Things to Do in Fort Wayne and Beyond

Still Going for Perfect


Steve Penhollow

Whatzup Features Writer

Published June 1, 2017

Heads Up! This article is 5 years old.

Charlie Daniels first went on tour around 1971 and he may still be on the very same tour.

That’s hyperbole, but the man has always worked hard.

He’ll turn 80 years old in October, but he still takes a stage somewhere in the world about half the nights of a year.

In a phone interview, Daniels said his love of music is the reason for his force of will.

“I just love what I do and God has blessed me with the energy to do it,” he said. “If I didn’t enjoy it, it would aggravate me to death.”

Daniels performs at the Foellinger Theatre on September 1.

To people who can’t believe his stamina, Daniels jokes that he only works a couple of hours a day.

“When you only work a couple of hours a day,” he said, “you’d better make the most of them.”

Even though he was fitted with a pacemaker a few years back, Daniels said music still makes him leap out of bed in the morning.

Daniels came into national prominence in 1979 with the hit, “The Devil Went Down to Georgia,” surely one of the greatest story songs and one of the greatest crossover songs in the history of country music.

It was constructed one day during a jam session from phrases that had been rattling around in Daniels’ head: “Oh, hell’s broke loose in Georgia,” “Fire on the mountains” and “rosin up the bow,” among them.

They are all from a poem by Stephen Vincent Benet called “The Mountain Whippoorwill” about a fiddle contest without the diabolical implications of the resulting song.

He and his band have surely played it thousands of times, but Daniels said he never tires of revisiting it or any of his hits.

“The reason is that I always get a fresh chance to play better tonight than I did last night,” he said. “I haven’t done anything perfect yet.”

Daniels said he has never understood performers who seem resentful and combative during concerts.

“There’s really no downside to entertaining people,” he said. “If they like what you’re doing, you should like what you’re doing.”

Touring can be hard on the touring musician’s family, but Daniels said his wife and son have always accepted the trappings of his chosen profession.

“My family always understood what I am trying to do and were willing to go along with it,” he said. “As soon as my son started college, I outfitted a bus so my wife could be with me.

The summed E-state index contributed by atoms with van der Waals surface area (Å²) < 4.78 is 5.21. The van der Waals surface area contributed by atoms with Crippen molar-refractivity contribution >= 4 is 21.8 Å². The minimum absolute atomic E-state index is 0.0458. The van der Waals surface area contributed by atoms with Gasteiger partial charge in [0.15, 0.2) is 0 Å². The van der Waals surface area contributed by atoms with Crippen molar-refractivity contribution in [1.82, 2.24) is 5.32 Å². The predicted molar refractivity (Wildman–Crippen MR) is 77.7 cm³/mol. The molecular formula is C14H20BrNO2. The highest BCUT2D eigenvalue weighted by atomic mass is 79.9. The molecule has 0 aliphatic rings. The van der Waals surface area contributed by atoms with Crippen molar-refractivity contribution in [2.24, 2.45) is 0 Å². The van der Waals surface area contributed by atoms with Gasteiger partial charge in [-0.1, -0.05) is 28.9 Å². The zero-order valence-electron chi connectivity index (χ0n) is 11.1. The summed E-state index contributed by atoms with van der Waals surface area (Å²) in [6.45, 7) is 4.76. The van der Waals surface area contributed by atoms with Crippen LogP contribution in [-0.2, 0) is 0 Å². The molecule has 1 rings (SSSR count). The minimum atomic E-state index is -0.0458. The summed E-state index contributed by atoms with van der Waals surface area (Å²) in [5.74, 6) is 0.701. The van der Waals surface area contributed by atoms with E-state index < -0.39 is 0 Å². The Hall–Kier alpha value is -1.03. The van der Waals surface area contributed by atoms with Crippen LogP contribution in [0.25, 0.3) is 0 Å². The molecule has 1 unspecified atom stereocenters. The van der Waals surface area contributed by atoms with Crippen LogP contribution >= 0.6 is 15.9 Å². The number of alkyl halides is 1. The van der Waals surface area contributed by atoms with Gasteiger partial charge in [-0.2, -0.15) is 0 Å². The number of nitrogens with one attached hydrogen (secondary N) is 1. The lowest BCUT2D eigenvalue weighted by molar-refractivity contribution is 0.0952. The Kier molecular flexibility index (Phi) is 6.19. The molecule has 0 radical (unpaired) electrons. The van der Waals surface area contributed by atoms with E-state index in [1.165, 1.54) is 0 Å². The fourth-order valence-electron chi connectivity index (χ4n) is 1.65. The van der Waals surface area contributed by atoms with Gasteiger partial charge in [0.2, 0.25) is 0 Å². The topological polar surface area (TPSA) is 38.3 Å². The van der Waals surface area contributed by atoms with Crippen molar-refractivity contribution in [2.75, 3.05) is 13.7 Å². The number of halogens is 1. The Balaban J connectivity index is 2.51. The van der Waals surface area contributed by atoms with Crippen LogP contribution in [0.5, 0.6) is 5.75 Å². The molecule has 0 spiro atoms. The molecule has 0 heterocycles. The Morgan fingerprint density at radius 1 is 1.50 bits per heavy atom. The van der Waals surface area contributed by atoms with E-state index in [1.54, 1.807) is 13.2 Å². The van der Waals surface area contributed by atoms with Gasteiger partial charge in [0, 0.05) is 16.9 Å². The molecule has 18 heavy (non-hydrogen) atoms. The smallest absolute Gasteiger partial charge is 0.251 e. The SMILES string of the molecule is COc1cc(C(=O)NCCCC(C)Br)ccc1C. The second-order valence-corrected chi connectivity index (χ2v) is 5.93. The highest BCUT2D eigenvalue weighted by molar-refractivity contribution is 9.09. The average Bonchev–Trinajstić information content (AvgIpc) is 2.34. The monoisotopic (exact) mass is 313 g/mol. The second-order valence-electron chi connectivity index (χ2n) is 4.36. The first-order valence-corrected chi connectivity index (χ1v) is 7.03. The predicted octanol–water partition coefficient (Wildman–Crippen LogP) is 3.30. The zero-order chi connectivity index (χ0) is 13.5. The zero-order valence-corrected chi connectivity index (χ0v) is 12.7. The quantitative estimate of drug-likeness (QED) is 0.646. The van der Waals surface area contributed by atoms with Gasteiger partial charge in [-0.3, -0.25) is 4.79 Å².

“We’ve been traveling together ever since,” Daniels said. “I’d quit if my wife were not with me. I’d hang it up. We have an adventure every day.”

It was about 50 years ago that Daniels drove a clunker to Nashville with a wife, baby and $20.

One of his first major gigs was playing electric bass for Bob Dylan on his controversial Nashville Skyline album.

Dylan subsequently hired him to play on Self Portrait and New Morning as well.

The music business has had its up and downs since then (mostly downs), but Daniels is fairly insulated from all that thanks to his loyal following.

Daniels releases new music (including a recent collection of acoustic Dylan covers) on his own label, “Blue Hat Records.”

“It’s a good situation,” he said. “I’ve been at this a long time, and I didn’t want to be under some record company where I can’t operate the way I want to, where I can’t pick my own songs and musicians, where some A&R guy is trying to tell me what to sound like. I want to sound like me.”

Daniels said the Dylan album was inspired by some work his band did for the AMC show Hell on Wheels. They were restricted to playing period instruments – all pre-1900 – and the music they made sounded so good to them that they decided to come up with an excuse to keep playing it, or something very much like it. Thus, the Dylan album.

Daniels lives and records far enough away from Nashville to be estranged from the Nashville “scene.”

“We’re out in the country,” he said. “Our offices are out there. Everything is in the country. I love Nashville, but what goes on in Nashville has very little to do with what we do and the way we want to do it.”

Daniels said he doesn’t listen to enough contemporary country radio to weigh in with an opinion on it.

But he does observe that the system seems designed to discourage rather than encourage multitalented individuals like Zac Brown from forging ahead.

Daniels intends to keep forging ahead. The only thing that would convince him to retire would be physical limitations.

“I’d have to live to 150 years old to get to all the ideas I have,” he said. “I am never short of ideas. I don’t ever want to do a bad show, however. I don’t move around as fast as I used to, but music still loves me, and I can move around pretty good for a senior citizen. But I have way too much respect for the music industry to stay after the fruit is past ripe. If I ever felt like I was not giving people their money’s worth, I’d stop.”

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